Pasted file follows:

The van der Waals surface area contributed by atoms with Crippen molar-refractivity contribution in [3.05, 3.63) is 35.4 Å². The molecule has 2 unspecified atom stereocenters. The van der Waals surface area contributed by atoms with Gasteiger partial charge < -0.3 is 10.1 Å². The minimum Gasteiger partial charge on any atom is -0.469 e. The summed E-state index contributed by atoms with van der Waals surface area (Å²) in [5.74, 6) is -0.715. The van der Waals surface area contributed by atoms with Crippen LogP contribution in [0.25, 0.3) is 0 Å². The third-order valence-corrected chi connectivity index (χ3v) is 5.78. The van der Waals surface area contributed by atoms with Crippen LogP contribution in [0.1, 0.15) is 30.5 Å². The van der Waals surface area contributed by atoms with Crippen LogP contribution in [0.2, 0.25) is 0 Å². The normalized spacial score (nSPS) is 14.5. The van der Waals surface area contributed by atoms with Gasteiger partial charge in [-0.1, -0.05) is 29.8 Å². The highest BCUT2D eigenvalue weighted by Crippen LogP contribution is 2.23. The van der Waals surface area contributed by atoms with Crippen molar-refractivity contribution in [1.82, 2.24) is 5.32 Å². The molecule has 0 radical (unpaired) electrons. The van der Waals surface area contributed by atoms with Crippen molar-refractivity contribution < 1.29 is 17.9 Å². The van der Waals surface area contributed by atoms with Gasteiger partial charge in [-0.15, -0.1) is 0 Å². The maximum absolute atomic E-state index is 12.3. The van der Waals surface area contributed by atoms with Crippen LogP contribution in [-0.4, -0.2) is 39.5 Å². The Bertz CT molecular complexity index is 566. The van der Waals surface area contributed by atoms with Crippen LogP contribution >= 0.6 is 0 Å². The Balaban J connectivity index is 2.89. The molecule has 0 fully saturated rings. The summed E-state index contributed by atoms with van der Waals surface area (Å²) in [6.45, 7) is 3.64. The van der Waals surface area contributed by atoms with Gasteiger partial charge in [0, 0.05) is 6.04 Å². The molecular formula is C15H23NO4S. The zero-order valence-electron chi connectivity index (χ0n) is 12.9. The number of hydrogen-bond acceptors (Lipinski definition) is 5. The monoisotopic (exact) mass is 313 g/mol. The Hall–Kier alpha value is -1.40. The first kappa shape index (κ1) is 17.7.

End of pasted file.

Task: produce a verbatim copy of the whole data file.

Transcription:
The van der Waals surface area contributed by atoms with Crippen molar-refractivity contribution in [3.05, 3.63) is 35.4 Å². The molecule has 2 unspecified atom stereocenters. The van der Waals surface area contributed by atoms with Gasteiger partial charge < -0.3 is 10.1 Å². The minimum Gasteiger partial charge on any atom is -0.469 e. The summed E-state index contributed by atoms with van der Waals surface area (Å²) in [5.74, 6) is -0.715. The van der Waals surface area contributed by atoms with Crippen LogP contribution in [0.25, 0.3) is 0 Å². The third-order valence-corrected chi connectivity index (χ3v) is 5.78. The van der Waals surface area contributed by atoms with Crippen LogP contribution in [0.1, 0.15) is 30.5 Å². The van der Waals surface area contributed by atoms with Crippen LogP contribution in [0.2, 0.25) is 0 Å². The normalized spacial score (nSPS) is 14.5. The van der Waals surface area contributed by atoms with Gasteiger partial charge in [-0.1, -0.05) is 29.8 Å². The highest BCUT2D eigenvalue weighted by Crippen LogP contribution is 2.23. The van der Waals surface area contributed by atoms with Crippen molar-refractivity contribution in [1.82, 2.24) is 5.32 Å². The molecule has 0 radical (unpaired) electrons. The van der Waals surface area contributed by atoms with Crippen molar-refractivity contribution < 1.29 is 17.9 Å². The van der Waals surface area contributed by atoms with Gasteiger partial charge in [-0.15, -0.1) is 0 Å². The maximum absolute atomic E-state index is 12.3. The van der Waals surface area contributed by atoms with Crippen LogP contribution in [-0.4, -0.2) is 39.5 Å². The Bertz CT molecular complexity index is 566. The van der Waals surface area contributed by atoms with Crippen LogP contribution >= 0.6 is 0 Å². The Balaban J connectivity index is 2.89. The molecule has 0 fully saturated rings. The summed E-state index contributed by atoms with van der Waals surface area (Å²) in [6.45, 7) is 3.64. The van der Waals surface area contributed by atoms with Gasteiger partial charge in [0, 0.05) is 6.04 Å². The molecular formula is C15H23NO4S. The zero-order valence-electron chi connectivity index (χ0n) is 12.9. The number of hydrogen-bond acceptors (Lipinski definition) is 5. The monoisotopic (exact) mass is 313 g/mol. The Hall–Kier alpha value is -1.40. The first kappa shape index (κ1) is 17.7.